Whitefield's journals, to which is prefixed his "Short Account" and "Farther Account," with appreciations, etc. Edited by William Wale, London: Henry J. Drane, Ye Olde St. Bride's Presse, Salisbury House, Salisbury Square. Fleet Street, E.C.
(B.T. Vol. N5, p. 336.)
In this day of revival efforts, American and Welsh, Mr. W. Wale has reproduced for the first time since 1756 the journals of one more blessed thus than any since his day, as Wh. too led the way in preaching the simple gospel wherever he found an open door, but chiefly out of doors. By none was he more opposed and reviled than by his own fellow- churchmen, though he never left the Anglican Establishment and always claimed to be an English clergyman. It is clear however that he was regardless of the parochial system and the Canons, valuing chiefly the Articles, but in heart owning every soul that loved the Lord, and seeking the salvation of the lost wherever he found them, not only over Great Britain and Ireland, etc., but in America which he visited at least seven times when the voyage was incomparably more tedious and trying than of late years. He knew little beyond the glad tidings, and God's love both sovereign and in relationship, with its obligations and effects on the heart and the walk. But his devoted and self-denying zeal in that service of the Lord had no superior if equal in modern times. And his journals vividly reflect his heart and his labours, whatever the few drawbacks which one has no care to specify as is easily done by those who are immeasurably inferior in weightier matters.
George Whitefield was admitted a poor scholar or servitor of Pembroke College, Oxford, in 1733 (as he was born in Gloucester in 1711), and soon joined the Wesleys and their few associates in the University, earnest but dark spiritually and called Methodists even then, knowing truth no better than T. à Kempis and the heterodox W. Law. By Bp. Benson of Gloucester he was ordained deacon in 1736. His preaching from the very first made an extraordinary impression; yet then more from his impassioned earnestness than from his growing sense of grace in which he ere long far outran J. and C.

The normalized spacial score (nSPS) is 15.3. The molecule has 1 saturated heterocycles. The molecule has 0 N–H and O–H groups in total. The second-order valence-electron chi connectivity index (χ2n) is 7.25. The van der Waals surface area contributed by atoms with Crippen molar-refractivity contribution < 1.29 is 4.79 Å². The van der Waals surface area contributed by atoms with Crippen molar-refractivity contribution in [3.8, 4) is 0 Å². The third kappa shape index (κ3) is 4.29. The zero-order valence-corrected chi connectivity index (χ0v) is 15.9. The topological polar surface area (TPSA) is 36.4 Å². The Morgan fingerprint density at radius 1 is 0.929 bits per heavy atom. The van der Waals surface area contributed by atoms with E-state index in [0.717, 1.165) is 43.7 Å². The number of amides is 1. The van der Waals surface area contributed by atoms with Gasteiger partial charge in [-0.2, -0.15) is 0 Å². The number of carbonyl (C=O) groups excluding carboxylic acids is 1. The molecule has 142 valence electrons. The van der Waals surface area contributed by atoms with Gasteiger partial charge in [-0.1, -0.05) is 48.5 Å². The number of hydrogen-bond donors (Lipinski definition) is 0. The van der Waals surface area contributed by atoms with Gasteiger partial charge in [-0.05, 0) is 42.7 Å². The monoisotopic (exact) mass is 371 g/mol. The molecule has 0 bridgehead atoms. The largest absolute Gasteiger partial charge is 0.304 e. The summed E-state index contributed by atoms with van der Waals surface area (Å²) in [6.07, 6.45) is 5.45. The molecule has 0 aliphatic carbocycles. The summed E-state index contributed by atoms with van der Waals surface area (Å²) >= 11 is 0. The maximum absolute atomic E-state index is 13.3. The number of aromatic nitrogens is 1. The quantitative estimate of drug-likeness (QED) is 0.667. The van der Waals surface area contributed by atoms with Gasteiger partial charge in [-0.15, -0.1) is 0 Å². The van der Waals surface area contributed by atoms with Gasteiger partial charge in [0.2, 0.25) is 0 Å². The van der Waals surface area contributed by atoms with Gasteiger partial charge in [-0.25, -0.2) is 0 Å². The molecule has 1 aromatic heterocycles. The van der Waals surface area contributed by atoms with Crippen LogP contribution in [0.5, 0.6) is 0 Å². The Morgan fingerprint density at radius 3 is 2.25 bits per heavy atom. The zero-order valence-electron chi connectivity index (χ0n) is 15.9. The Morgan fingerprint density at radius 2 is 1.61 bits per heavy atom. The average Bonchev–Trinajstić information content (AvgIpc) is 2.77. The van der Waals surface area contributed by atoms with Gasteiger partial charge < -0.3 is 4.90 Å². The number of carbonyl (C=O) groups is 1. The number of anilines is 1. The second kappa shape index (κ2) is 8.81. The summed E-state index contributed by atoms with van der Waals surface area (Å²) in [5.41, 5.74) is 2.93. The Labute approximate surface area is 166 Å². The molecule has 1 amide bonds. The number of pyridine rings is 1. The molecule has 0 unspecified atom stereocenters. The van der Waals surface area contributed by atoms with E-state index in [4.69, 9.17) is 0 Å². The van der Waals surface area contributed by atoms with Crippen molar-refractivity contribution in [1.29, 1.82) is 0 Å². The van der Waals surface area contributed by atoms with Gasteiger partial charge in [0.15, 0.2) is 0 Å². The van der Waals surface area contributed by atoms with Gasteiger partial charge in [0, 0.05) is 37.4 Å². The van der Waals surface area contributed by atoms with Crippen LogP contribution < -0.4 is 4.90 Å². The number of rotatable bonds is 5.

Wesley and almost all the rest of his friends. No doubt his most powerful, flexible, and expressive voice concurred with his warm affections to form a vessel suited to his gift from above. He was even before J. W. in preaching in the open air, as he did first on Hannam Mount to the colliers of Kingswood, near Bristol. Later at Blackheath and at Kennington it is said that he was heard by not less than 30,000 at one time. Even the grossest infidels like Bolingbroke, Chesterfield and Hume listened with awe and emotion; and great were the results among the anxious and the simple.
The Journals do not carry us down to the rupture with Wesley who clung to Arminianism; but its warmth cooled down so far that Whitefield spoke of his desire that Wesley should preach his funeral sermon, as Wesley did for his long-severed friend. Yet in fact Whitefield died near Boston, Mass., on the 30th Sept., 1770, worn out even at that early age by toils beyond man's endurance with impunity. His sermons give but a faint sense of his preaching; but three volumes of his letters extend to the week of his death, and with his discourses and tracts, make up six volumes, published in 1771.
I doubt much that the great preacher would have sanctioned the appreciations of men however popular, not sound in the faith, though he would have valued that of W. Cowper.